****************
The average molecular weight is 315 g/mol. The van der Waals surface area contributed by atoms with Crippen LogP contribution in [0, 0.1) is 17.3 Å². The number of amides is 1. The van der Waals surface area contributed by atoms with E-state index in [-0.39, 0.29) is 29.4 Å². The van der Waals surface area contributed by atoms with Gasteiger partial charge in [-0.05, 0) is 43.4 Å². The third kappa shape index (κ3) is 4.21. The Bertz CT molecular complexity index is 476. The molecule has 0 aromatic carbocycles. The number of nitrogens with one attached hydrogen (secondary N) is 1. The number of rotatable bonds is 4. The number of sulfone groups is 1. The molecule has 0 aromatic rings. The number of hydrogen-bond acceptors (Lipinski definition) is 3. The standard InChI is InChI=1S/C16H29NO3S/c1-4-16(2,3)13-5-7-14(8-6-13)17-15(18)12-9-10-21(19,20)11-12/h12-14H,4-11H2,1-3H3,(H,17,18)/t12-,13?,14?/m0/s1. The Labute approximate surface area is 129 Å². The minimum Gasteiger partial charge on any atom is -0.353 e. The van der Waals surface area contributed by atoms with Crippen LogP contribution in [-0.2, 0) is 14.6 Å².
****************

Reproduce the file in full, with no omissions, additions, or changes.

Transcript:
The average molecular weight is 315 g/mol. The van der Waals surface area contributed by atoms with Crippen LogP contribution in [0, 0.1) is 17.3 Å². The number of amides is 1. The van der Waals surface area contributed by atoms with E-state index in [-0.39, 0.29) is 29.4 Å². The van der Waals surface area contributed by atoms with Gasteiger partial charge in [-0.05, 0) is 43.4 Å². The third kappa shape index (κ3) is 4.21. The Bertz CT molecular complexity index is 476. The molecule has 0 aromatic carbocycles. The number of nitrogens with one attached hydrogen (secondary N) is 1. The number of rotatable bonds is 4. The number of sulfone groups is 1. The molecule has 0 aromatic rings. The number of hydrogen-bond acceptors (Lipinski definition) is 3. The standard InChI is InChI=1S/C16H29NO3S/c1-4-16(2,3)13-5-7-14(8-6-13)17-15(18)12-9-10-21(19,20)11-12/h12-14H,4-11H2,1-3H3,(H,17,18)/t12-,13?,14?/m0/s1. The Labute approximate surface area is 129 Å². The minimum Gasteiger partial charge on any atom is -0.353 e. The van der Waals surface area contributed by atoms with Crippen LogP contribution in [-0.2, 0) is 14.6 Å².